Before the access point, community mental health centers didn’t have next-day appointments, so people had to wait weeks or more for an initial appointment. Sometimes that caused their health to deteriorate, sending them to the emergency department. Others in mental health crisis went to the emergency room because they didn’t know how else to access care, Stearns said. During COVID, about half of people presenting in emergency departments for psychiatric illness were new to the mental health system, Stearns said.
NAMI NH has advocated against emergency room boarding, which occurs when people in mental health crisis are held in emergency rooms, often for days, until a bed in a psychiatric unit is found. The new response point is “a lynchpin” in the efforts to reduce ER boarding, Stearns said. That’s particularly important during the pandemic, when ERs are already overwhelmed, and spending days in the hospital can put people at risk for contracting COVID, she added.
However, rapid response hasn’t solved the problem. On Feb. 1 there were 14 children and 17 adults waiting for psychiatric beds in the state, according to NAMI NH. While the new system represents progress, it’s not a panacea for the shortage of care in the state, said O’Higgins.
“You don’t do system transformation in days or weeks or months,” she said.
In true emergency situations — when someone is an eminent threat to themselves or others — people should still call 911. If needed, the Rapid Response can dispatch first responders. But those situations only make up a very small percentage of mental health crises, Eason said.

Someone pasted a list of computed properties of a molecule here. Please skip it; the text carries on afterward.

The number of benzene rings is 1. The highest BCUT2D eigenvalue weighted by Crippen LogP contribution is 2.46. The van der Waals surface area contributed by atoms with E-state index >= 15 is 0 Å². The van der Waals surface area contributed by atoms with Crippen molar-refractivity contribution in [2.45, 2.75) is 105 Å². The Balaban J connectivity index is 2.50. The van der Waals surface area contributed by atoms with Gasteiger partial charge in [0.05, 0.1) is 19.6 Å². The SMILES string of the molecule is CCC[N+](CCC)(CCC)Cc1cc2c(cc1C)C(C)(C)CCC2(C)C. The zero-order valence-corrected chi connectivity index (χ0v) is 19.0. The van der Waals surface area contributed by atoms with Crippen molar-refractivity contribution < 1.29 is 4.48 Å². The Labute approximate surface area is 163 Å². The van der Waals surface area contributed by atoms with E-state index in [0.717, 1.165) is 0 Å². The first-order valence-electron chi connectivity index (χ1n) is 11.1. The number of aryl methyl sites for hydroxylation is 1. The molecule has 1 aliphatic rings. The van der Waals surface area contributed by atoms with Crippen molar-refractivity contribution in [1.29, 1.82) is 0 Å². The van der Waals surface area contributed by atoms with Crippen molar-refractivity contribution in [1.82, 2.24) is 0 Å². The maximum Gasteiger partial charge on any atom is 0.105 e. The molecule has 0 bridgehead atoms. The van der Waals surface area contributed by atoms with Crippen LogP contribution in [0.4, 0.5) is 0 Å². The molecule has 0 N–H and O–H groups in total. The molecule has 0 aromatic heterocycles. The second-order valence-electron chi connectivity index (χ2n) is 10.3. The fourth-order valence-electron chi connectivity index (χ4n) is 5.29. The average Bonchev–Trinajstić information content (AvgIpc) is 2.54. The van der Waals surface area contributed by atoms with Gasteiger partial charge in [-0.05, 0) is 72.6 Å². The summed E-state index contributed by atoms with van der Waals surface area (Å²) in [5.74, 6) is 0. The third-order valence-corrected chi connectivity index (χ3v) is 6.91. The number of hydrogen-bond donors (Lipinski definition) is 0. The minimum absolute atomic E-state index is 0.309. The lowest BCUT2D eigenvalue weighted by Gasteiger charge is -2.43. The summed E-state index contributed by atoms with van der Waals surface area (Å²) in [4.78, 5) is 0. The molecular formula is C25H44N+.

“There will always be some contact between law enforcement and crisis,” he said. “We don’t exclude them from this process at all.”
The rapid response system helps ensure that people get help from responders with appropriate training. When your house is on fire, you want the fire department to respond, Stearns said.
“This is making sure that people experiencing a mental health crisis get a mental health response.”
Not your father’s mental health system
The Rapid Response Access Point is paid for by state and federal funding, according to the Department of Health and Human Services (DHHS). This fiscal year the program received $19.4 million, which includes funding for the launch of the program. For fiscal year 2023, the program is allocated $16.5 million in funding.
Eason said a major measure of the success of the program will be how many people are diverted from a higher level of care. Best practices and New Hampshire law require that people who receive mental health services be treated in the least restrictive environment necessary. Someone whose condition can be managed with care from a community health center should never be put in an in-patient program unnecessarily, for example.
The access point is part of a large change in mental health crisis response happening nationally. On July 16 2022, 988 will become the national three-digit phone number to connect with mental health and suicide prevention services. In New Hampshire, calls to 988 will route to the Rapid Response Access Point, said O’Higgins.
Beginning this spring, Beacon will host community collaborative meetings. These will bring together stakeholders in the access point — including community mental health centers, schools, law enforcement, advocacy groups like NAMI and people who utilize mental health services — to share their experiences with the system thus far, and suggest improvements.
“That’s how we’re going to continue to get it right and identify pitfalls to make sure New Hampshire has the system it needs,” O’Higgins said.
The Rapid Response Access point is part of the state’s 10-Year Mental Health Plan, which aims to expand access to full—spectrum mental health services in the state. There are still challenges, including a shortage of healthcare workers that need to be addressed, and the access point won’t solve the state’s mental health care crisis overnight, O’Higgins said. And yet, it’s a strong start.
“The system that we have today is better than the system that we had last year,” she said. “We’re moving in the right direction.”
This article is being shared by a partner in The Granite State News Collaborative. For more information visit collaborativenh.org.